Stars and gripes
Unwittingly I have set off an exchange of views on what is, or is not, a good representation of Australian wines on American wine lists. It started when by chance I came across the wine list of 21 Club, 21 West 52nd Street, New York.
Curiosity took me to the Australian section of the wine list. I was disappointed to see a swath of big, full-on Barossa shirazes, some of which I would spread on toast rather than drink with a meal. I registered my disappointment, as I know Australia has more to offer.
Chuck Hayward is based in San Francisco and recognised as a leading authority on Australian wine. He took me to task, saying 21 had one of the better Australian selections to be found in the US. His response, mine, and one from Sergio Carlei (Carlei Wines) can be read in full here.
Meanwhile, here is a sample of Carlei’s reply to Hayward:
“Firstly Chuck, after those comments, I thought I would get you going… so if this is a good list, can you please send me a list of bad ones?
“Chuck, the wines on the list have a good reputation no doubt as Tony was pointing out but they are big fat sweet fruit-driven wines all from virtually one place, your favourite place. The list could be regarded as boring indeed because they don’t really explore great Australian shiraz. Sorry mate but it is a one-dimensional portfolio of Australian wines targeting the uneducated American palate that does not really know better but they are familiar with the name. That is an easy sell…”
It’s worth a read.
TKR congratulations to the team behind the Wolf Blass brand, which was awarded Red Winemaker of the Year at the International Wine Challenge ceremony in London. Picking up the silver/glassware on behalf of the brand was chief winemaker Chris Hatcher. Australia did very well, as it always does in this competition, so our congratulations are extended to all.
The latest export report to the end of June is out, it only arrived this morning (14 July) too late for TKR to report on it in detail but include the first two paragraphs from the Wine Australia report.
“In the twelve months to June 2016, the value of Australian wine exports grew by 11 per cent to $2.11 billion and volume increased by 0.5 per cent to 728 million litres. The average value of exports grew by 11 per cent to $2.89 per litre, the highest level since February 2010.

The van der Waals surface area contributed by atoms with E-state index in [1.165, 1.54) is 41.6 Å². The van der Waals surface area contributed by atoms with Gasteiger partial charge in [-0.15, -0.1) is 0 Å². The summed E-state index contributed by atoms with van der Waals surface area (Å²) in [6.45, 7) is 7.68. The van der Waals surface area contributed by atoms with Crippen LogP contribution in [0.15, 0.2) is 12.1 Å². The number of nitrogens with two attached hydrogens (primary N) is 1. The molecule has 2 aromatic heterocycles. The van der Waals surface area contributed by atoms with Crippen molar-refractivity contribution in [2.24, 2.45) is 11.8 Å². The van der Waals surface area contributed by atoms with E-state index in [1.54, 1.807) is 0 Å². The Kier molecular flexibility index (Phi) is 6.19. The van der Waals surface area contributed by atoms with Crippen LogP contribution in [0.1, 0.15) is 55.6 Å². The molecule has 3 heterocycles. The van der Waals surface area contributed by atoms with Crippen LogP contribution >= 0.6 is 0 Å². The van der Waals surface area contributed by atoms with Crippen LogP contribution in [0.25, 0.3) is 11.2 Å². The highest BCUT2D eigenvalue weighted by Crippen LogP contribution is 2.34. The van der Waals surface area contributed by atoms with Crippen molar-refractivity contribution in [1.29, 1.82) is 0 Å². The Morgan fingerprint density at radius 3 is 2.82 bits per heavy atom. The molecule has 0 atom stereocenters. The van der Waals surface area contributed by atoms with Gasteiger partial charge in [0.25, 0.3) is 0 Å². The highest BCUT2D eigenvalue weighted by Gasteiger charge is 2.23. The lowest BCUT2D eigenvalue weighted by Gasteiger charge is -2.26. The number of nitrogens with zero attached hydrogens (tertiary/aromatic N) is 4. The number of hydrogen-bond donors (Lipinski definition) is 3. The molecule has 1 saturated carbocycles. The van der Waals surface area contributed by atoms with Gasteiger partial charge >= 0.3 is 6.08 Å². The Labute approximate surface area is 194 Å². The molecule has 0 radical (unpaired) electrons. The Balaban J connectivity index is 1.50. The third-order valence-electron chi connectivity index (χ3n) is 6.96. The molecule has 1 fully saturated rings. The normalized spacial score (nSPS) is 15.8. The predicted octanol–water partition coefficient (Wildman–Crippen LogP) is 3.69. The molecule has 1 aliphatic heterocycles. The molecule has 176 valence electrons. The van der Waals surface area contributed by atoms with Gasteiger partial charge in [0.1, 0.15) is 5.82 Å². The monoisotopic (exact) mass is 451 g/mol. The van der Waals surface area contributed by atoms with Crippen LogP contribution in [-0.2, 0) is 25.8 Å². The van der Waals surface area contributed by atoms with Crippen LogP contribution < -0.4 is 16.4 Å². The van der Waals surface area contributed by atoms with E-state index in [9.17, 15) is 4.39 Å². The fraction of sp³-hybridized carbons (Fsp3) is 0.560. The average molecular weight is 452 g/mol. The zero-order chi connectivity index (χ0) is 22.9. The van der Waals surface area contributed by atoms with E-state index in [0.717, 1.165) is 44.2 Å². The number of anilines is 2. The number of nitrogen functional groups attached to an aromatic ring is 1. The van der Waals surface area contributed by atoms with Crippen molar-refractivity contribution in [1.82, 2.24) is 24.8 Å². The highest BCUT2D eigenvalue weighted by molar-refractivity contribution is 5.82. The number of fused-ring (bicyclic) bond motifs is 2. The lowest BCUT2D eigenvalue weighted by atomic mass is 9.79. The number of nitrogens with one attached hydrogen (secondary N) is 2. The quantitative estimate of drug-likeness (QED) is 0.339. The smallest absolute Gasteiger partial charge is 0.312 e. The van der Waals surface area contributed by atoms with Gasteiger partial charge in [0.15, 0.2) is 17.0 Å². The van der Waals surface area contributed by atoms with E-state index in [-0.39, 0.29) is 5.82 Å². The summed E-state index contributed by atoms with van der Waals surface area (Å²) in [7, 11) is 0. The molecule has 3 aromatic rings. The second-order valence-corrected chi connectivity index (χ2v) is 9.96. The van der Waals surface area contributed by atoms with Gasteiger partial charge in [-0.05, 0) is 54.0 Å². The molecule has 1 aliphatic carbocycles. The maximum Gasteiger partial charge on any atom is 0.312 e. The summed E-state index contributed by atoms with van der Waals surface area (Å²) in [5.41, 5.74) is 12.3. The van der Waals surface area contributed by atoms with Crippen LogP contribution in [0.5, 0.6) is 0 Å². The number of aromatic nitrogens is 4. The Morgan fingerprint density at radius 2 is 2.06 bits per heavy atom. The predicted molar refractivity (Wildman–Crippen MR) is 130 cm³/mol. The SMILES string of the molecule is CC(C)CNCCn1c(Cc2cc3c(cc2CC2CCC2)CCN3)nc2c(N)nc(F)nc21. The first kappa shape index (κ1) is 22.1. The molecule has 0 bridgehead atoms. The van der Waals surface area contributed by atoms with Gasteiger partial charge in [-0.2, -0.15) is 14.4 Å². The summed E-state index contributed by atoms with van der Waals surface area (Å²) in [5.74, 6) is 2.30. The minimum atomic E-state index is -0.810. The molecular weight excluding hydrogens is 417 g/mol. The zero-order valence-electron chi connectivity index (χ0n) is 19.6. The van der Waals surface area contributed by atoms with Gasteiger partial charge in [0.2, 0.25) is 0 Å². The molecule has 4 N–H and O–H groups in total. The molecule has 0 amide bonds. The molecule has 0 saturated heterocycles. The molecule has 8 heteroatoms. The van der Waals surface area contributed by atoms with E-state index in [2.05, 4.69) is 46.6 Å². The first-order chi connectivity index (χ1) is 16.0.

The growth in value was driven by bottled exports, most notably at higher price points. Almost half the value growth was in wines above $10 per litre. This reflects the increasing demand for premium Australian wines in most regions around the world, particularly Northeast Asia.”
Back in December I had the pleasure of meeting Steve Raye, president of Bevologyinc in New York. He’s a smart man and speaks a lot of sense. His business is helping brands get established in the US. I’ve been told his experience, knowledge and contacts within the American sector do not come cheap, but he is very good at the role he undertakes.
The reason for his inclusion in this TKR is an email I received this week in which Raye said:
“Overwhelmed with unsolicited inquiries from brands who just want a ‘moment of your time’?
“The challenge everyone faces… importers, distributors, sales organisations, brokers and consultants… is how to respond to the flood of requests in a nice way. You don’t want to get sucked into the vortex of wasted time and energy. On the other hand, you don’t want get a reputation as being rude or dismissive.
“We hear you, and have a solution: pass them along to us.”
It was an email to all in Raye’s contact book and it is Raye plugging his services. The point of including it here is not to benefit Raye’s finances but to urge any Australian wine company thinking about the US to at least pay a visit to the Bevologyinc website. You will find it worth reading.
The longest day has passed, so it’s all cruising now. Have a good week, drink great wine and love the ones you love a little more.